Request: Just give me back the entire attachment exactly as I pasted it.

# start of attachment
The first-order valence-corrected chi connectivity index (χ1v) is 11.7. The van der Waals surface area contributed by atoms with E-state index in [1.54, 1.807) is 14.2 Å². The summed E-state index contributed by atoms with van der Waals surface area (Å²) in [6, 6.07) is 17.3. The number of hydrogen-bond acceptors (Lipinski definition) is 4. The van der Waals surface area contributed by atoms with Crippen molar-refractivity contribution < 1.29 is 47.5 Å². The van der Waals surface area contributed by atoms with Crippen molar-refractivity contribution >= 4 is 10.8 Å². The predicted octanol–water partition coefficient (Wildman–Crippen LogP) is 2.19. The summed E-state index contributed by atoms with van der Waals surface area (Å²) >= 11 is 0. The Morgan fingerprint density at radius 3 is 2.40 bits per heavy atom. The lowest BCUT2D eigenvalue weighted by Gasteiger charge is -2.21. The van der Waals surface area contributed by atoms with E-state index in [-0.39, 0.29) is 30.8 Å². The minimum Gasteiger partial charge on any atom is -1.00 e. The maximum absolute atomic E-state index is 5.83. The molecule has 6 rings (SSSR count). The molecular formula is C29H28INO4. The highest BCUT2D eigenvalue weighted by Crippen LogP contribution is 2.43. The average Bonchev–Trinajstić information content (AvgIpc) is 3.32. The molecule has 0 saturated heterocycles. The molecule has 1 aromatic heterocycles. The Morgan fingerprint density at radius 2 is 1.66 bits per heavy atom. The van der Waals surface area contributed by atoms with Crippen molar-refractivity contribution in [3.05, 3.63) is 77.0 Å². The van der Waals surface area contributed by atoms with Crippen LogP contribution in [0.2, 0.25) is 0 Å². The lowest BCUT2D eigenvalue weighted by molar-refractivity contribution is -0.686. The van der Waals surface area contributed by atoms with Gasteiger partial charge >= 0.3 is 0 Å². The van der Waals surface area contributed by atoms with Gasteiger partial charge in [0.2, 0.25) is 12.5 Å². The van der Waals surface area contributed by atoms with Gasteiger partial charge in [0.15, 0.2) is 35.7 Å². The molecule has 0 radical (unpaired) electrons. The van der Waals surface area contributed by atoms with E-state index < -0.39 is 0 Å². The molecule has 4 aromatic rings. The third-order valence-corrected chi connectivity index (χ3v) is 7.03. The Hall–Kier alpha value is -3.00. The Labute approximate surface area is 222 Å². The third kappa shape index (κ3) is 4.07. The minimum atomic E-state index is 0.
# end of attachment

The first-order valence-corrected chi connectivity index (χ1v) is 11.7. The van der Waals surface area contributed by atoms with E-state index in [1.54, 1.807) is 14.2 Å². The summed E-state index contributed by atoms with van der Waals surface area (Å²) in [6, 6.07) is 17.3. The number of hydrogen-bond acceptors (Lipinski definition) is 4. The van der Waals surface area contributed by atoms with Crippen molar-refractivity contribution < 1.29 is 47.5 Å². The van der Waals surface area contributed by atoms with Crippen molar-refractivity contribution >= 4 is 10.8 Å². The predicted octanol–water partition coefficient (Wildman–Crippen LogP) is 2.19. The summed E-state index contributed by atoms with van der Waals surface area (Å²) >= 11 is 0. The Morgan fingerprint density at radius 3 is 2.40 bits per heavy atom. The lowest BCUT2D eigenvalue weighted by Gasteiger charge is -2.21. The van der Waals surface area contributed by atoms with E-state index in [-0.39, 0.29) is 30.8 Å². The minimum Gasteiger partial charge on any atom is -1.00 e. The maximum absolute atomic E-state index is 5.83. The molecule has 6 rings (SSSR count). The molecular formula is C29H28INO4. The highest BCUT2D eigenvalue weighted by Crippen LogP contribution is 2.43. The average Bonchev–Trinajstić information content (AvgIpc) is 3.32. The molecule has 0 saturated heterocycles. The molecule has 1 aromatic heterocycles. The Morgan fingerprint density at radius 2 is 1.66 bits per heavy atom. The van der Waals surface area contributed by atoms with Crippen molar-refractivity contribution in [3.05, 3.63) is 77.0 Å². The van der Waals surface area contributed by atoms with Crippen LogP contribution in [0.2, 0.25) is 0 Å². The lowest BCUT2D eigenvalue weighted by molar-refractivity contribution is -0.686. The van der Waals surface area contributed by atoms with Gasteiger partial charge >= 0.3 is 0 Å². The van der Waals surface area contributed by atoms with Gasteiger partial charge in [0.2, 0.25) is 12.5 Å². The van der Waals surface area contributed by atoms with Gasteiger partial charge in [0.15, 0.2) is 35.7 Å². The molecule has 0 radical (unpaired) electrons. The van der Waals surface area contributed by atoms with E-state index < -0.39 is 0 Å². The molecule has 4 aromatic rings. The third-order valence-corrected chi connectivity index (χ3v) is 7.03. The Hall–Kier alpha value is -3.00. The Labute approximate surface area is 222 Å². The third kappa shape index (κ3) is 4.07. The minimum atomic E-state index is 0.